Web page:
Theater and the arts; History of emotions ; Enlightenment Literature and Philosophy; Reception of Shakespeare in Eighteenth-Century Europe (theory, adaptations and translations); French language pedagogy
I hold an ‘agrégation de Lettres modernes’ and a Ph.D. in Comparative literature from La Sorbonne University in Paris. I teach French language pedagogy and literature at Columbia, and a class on Francophone contemporary fiction (‘Machines à écrire’) at New York University.
In my book, Inventer l’acteur. Emotions et spectacle dans l’Europe des Lumières (Sorbonne Université Presses, March 2019), I recount the steps that led to the emergence of stage performance’s first theories in the Eighteenth Century. I analyze the shift from declamation to a more visual, body-centered type of performance, at a time when theater was the main form of entertainment. I show how acting was a laboratory for Enlightenment ideas about the relationships between nature, works of art and the audience. By focusing on the body and emotions, acting theory challenged the classical imitation of passions in favor of a more direct expression of emotions. These bold experiments opened the pathways that would be developed by modern theories of performance and the arts. They also constituted a revolutionary exploration of individual identity through a new focus on the living body, and the elevation of acting to an art form and actors and actresses to full citizens.
I am currently putting together, with Sabine Chaouche, an issue of European Drama and Performance Studies entitled Emotions Hit the Stage (16th-21st Century), to be published in 2021. I am also working on a new research project devoted to the aesthetic and political usages of the figures of the savage and the barbarian in the Eighteenth Century: I am exploring the ways the fascination with primitivism, joined with a redefinition of nature and emotions, inspired new trends in artistic creation.
I have written about 30 articles on performance and the visual arts, the reception of Shakespeare in Eighteenth-Century Europe, and, more generally, the history of aesthetic ideas between classicism and romanticism, published among other places in Diderot Studies, Studies on Voltaire and the Eighteenth Century, Restoration and Eighteenth-Century Theatre Research, Littératures classiques, and Revue des sciences humaines.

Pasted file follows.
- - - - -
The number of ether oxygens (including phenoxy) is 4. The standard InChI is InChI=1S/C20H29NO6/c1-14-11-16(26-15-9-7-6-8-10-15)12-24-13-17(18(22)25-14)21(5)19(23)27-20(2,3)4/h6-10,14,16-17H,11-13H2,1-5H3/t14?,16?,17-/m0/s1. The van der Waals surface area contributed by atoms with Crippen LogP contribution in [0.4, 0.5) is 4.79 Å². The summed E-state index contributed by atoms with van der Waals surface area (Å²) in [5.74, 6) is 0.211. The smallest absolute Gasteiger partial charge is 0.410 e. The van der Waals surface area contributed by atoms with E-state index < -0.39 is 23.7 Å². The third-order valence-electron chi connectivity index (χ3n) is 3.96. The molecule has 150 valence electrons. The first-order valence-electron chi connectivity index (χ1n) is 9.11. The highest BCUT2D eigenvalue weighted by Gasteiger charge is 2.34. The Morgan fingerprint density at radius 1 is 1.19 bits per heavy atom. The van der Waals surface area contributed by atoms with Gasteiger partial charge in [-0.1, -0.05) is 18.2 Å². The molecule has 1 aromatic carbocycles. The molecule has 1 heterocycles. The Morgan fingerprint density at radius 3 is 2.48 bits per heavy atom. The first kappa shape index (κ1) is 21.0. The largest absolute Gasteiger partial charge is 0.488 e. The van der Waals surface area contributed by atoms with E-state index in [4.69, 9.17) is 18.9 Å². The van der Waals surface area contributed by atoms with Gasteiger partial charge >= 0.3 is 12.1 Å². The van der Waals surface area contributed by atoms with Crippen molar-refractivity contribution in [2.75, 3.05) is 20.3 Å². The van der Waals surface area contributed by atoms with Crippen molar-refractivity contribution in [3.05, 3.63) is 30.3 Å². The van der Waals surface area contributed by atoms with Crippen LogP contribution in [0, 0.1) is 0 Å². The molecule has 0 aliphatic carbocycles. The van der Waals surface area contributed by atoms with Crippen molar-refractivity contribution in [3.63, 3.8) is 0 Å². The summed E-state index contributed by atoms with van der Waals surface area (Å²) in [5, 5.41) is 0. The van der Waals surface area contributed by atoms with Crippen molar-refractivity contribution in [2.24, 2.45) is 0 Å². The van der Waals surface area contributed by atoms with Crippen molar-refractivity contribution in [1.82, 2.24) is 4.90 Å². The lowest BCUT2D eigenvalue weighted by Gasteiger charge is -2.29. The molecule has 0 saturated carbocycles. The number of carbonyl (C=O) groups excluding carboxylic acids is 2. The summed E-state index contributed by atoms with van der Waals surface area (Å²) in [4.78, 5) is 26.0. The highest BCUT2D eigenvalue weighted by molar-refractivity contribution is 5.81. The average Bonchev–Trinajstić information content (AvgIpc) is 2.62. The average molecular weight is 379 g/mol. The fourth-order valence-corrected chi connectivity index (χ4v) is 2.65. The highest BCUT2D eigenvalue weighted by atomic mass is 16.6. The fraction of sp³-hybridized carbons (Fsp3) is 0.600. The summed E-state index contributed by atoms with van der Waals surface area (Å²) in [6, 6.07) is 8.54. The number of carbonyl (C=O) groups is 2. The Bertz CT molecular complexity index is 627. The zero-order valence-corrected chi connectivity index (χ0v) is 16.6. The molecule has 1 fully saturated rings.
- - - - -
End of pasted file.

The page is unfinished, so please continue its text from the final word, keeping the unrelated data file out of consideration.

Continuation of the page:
I co-edited conference proceedings about Crime on Stage (Réécritures du crime. L’acte sanglant sur la scène, Littératures classiques, 2008/3), and co-directed a chapter on drama translations in the seventeenth and eighteenth centuries (Histoire des traductions en langue française, Verdier, 2014).
Between 2012 and 2016, I was the head of the book and ideas department at the French Embassy in the United States, promoting French and Francophone writers countrywide : during my diplomatic appointment, I curated a year-long Proust festival, helped create Albertine French bookstore, and organized the first Night of Philosophy in the U.S.
Prior to coming to New York, I taught literature for 10 years in French universities, mostly at La Sorbonne. Between 1999 and 2014, I was a member of the journal Labyrinthe. Atelier interdisciplinaire (and its co-director from 2004 to 2007). I have also worked as a speech writer for the French Minister of European Affairs, and of Higher Education and Research. And I was a freelance writer for the weeklies Le Nouvel Observateur, Elle Magazine and Le Monde des livres.
Inventer l’acteur. Emotions et spectacle dans l’Europe des Lumières, 480 pages, 25 color illustrations (Sorbonne Université Presses, 2019, 26 euros). Reviewed in Le Monde des livres (03/28/2019) and L’Obs (05/09/2019)
“Talks about theater in Saint-Domingue’s Affiches américaines (1766-1791): a public voice on a public space?” in J. Leichman and K. Bénac-Giroux eds. Theatre and Performance in – and of – the French Antilles under the Ancien Régime (Oxford University Studies in the Enlightenment, forthcoming in 2020)
“The making of French neo-classical tragedy and the invention of modern performance” in H. Bilis and E. McClure eds. Options for Teaching French Neo-Classical Tragedy (PMLA, forthcoming in 2020)
“Othello à Paris, ou les scandales en série ?”, in B. Filippi, F. Lecercle, L. Norman and C. Thouret eds. Théâtre et scandale (forthcoming in 2020)
“La critique morale, aliment de la théorie esthétique: la Lettre à d’Alembert sur les spectacles et le Paradoxe sur le comédien”, in F. Lecercle and C. Thouret eds. Littératures classiques 98: “La Haine du théâtre, Controverses et polémiques” (2019)
“L’entrée de Shakespeare au répertoire de la Comédie-Française” in C. Biet ed. Littératures classiques 95: “La question du répertoire au théâtre” (2018)
“Sculpture antique et théorie du jeu tragique,” in M. Fazio, P. Frantz, V. De Santis eds. Les Arts du spectacle et la référence antique dans le théâtre européen (1760-1830) (Garnier, 2018)
“’Juger le procès entre la tragédie de Londres et la tragédie de Paris’: Shakespeare contre le modèle tragique français ?”, in F. Lecercle and C. Thouret eds. La Haine de Shakespeare (Presses de l’Université Paris-Sorbonne, online, 2017)
“Shakespeare et l’esthétique du tableau au xviiie siècle,” in B. Louvat-Molozay and F. March eds. Les théâtres anglais et français (xvie-xviiie siècle). Contacts, circulation, influences, (Presses Universitaires de Rennes, 2016)